The state’s request includes stories from the Detroit area, which is home to the nation’s largest concentration of Arabic speakers, including many newly arrived refugees fleeing wars in the Middle East. This population is unique in more ways than one: It includes more than 30,000 Chaldean Christians who arrived after the U.S. invasion of Iraq in 2003 — the largest such population in the world outside Iraq. And many of its children must deal with the aftereffects of violent displacement even as they attempt to attend school in what is in many cases an entirely new language.

The state’s waiver request offers Hamtramck, a hyper-diverse city enclave in Detroit, as an example:

Hamtramck has many recent arrivals from war-torn regions in Yemen and Syria and has students from remote villages with no formal education background, as well as many others with interrupted learning. New students can have toxic stress and can even be suicidal, and often require wraparound services. Older students are also often burdened with the responsibility of helping their families financially, emotionally, and with childrearing.

Even the luckiest new arrivals would benefit if Michigan receives a waiver from parts of the federal Every Students Succeed Act, says Suzanne Toohey, president of Michigan Teachers of English to Speakers of Other Languages.

“The intent of the waiver is for the most needy students, but it will help all students,” she said, adding that it typically takes 5-7 years for an English learner to catch up to her native-speaking peers.

With that in mind, Toohey says current federal requirements don’t make sense.

“It would be like an adult who is many years out of school, and who took French for two years of high school, going to France and trying to take a college course,” she said. “It’s just not going to happen.”

Following the same logic, Michigan officials are asking U.S. Education Secretary Betsy DeVos to put the brakes on federal requirements for testing recently arrived English learners. If the waiver request is approved:

  • In their first year in Michigan schools, those students wouldn’t be required to take the state English language arts exam.
  • In their second, they would take the test, but schools wouldn’t be held accountable for their scores.
  • In year three, the growth in their scores on the English exam would be factored into school ratings.
  • And in year four their overall score — known as proficiency — would be counted as well as their growth.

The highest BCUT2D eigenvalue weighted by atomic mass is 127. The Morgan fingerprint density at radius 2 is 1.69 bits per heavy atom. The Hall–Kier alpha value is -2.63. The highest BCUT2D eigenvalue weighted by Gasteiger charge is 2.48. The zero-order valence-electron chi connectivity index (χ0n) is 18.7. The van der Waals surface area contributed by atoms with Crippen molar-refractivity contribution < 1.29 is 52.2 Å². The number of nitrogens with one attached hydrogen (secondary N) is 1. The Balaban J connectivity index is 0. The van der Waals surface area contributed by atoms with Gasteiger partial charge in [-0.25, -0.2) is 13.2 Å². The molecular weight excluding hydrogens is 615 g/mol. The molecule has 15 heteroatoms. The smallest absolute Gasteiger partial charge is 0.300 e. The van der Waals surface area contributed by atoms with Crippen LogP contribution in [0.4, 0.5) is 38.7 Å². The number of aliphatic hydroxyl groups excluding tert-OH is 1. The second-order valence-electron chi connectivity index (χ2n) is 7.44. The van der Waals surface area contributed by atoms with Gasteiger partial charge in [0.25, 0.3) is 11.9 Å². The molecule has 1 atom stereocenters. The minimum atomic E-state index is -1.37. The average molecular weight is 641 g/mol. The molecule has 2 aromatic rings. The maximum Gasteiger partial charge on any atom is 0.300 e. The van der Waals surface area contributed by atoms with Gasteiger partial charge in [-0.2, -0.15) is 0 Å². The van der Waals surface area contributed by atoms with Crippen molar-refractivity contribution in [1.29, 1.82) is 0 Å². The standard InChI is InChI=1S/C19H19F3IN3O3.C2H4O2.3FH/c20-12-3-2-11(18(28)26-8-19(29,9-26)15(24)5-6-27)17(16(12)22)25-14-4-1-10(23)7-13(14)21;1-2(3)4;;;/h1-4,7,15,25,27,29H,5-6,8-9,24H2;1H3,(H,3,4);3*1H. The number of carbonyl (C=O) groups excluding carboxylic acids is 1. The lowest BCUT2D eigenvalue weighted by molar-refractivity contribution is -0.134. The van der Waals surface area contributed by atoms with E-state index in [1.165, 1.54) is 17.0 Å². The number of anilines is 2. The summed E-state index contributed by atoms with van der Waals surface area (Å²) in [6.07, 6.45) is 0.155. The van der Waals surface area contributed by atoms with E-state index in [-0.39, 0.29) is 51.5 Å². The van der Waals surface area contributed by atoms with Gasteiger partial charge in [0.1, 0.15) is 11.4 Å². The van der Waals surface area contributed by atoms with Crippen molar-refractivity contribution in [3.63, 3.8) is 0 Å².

That’s still too soon to begin testing English learners, Toohey said, noting “the waiver is a start, but we haven’t gotten all the way there.”

Even so, the proposed change still faces substantial obstacles. New York’s request for a similar waiver was denied by the U.S. Department of Education in January. In its response, the department said it was holding New York to its responsibility to “set high expectations that apply to all students.” Janzer says his staff studied New York’s waiver and concluded that Michigan’s should include more details to humanize the situations of the affected students.

Michigan officials are currently working to incorporate public comments (there were seven, all of them supportive, Janzer said) into its request, which is expected to be submitted in the coming weeks. A decision isn’t expected from federal officials for several more months.

Whoever reads the 10-page document in Washington, D.C. will be confronted with details like these:

  • Lamphere Schools, of Madison Heights, MI, has received a significant influx of students from Iraq and Syria, and at least one elementary school’s student body is roughly 70 percent recently arrived students from these two nations. Lamphere reports that some students initially undergo temporary “silent periods,” a researched stage of second language acquisition, where children are watching and listening, but not yet speaking.
  • Warren Consolidated Schools, of Warren, MI, reports that they have many students from refugee camps, including students who are testing in 11th grade after having no formal schooling for nine or ten years. Warren Consolidated has received 2,800 students from Syria or Iraq since 2007.

Read the full document here. Most local details are on pages 7-9.

live stream

WATCH: Candidates for Detroit school board introduce themselves live

PHOTO: Koby Levin
Detroiters at IBEW 58 wait for candidates for school board candidates to address them.

The nine candidates for Detroit school board are gathering Thursday evening at IBEW 58 in Detroit to make their cases in advance of the November general election in which two seats are up for grabs.

The candidates have already introduced themselves in video statements, but this is one of their first chances to address the public in real time.

We’re covering the event — including a live stream the candidates’ opening statements, which should start around 7 p.m.

Click below or check out our Facebook page to see what they have to say. The candidate speeches begin at around the 12:00 minute mark.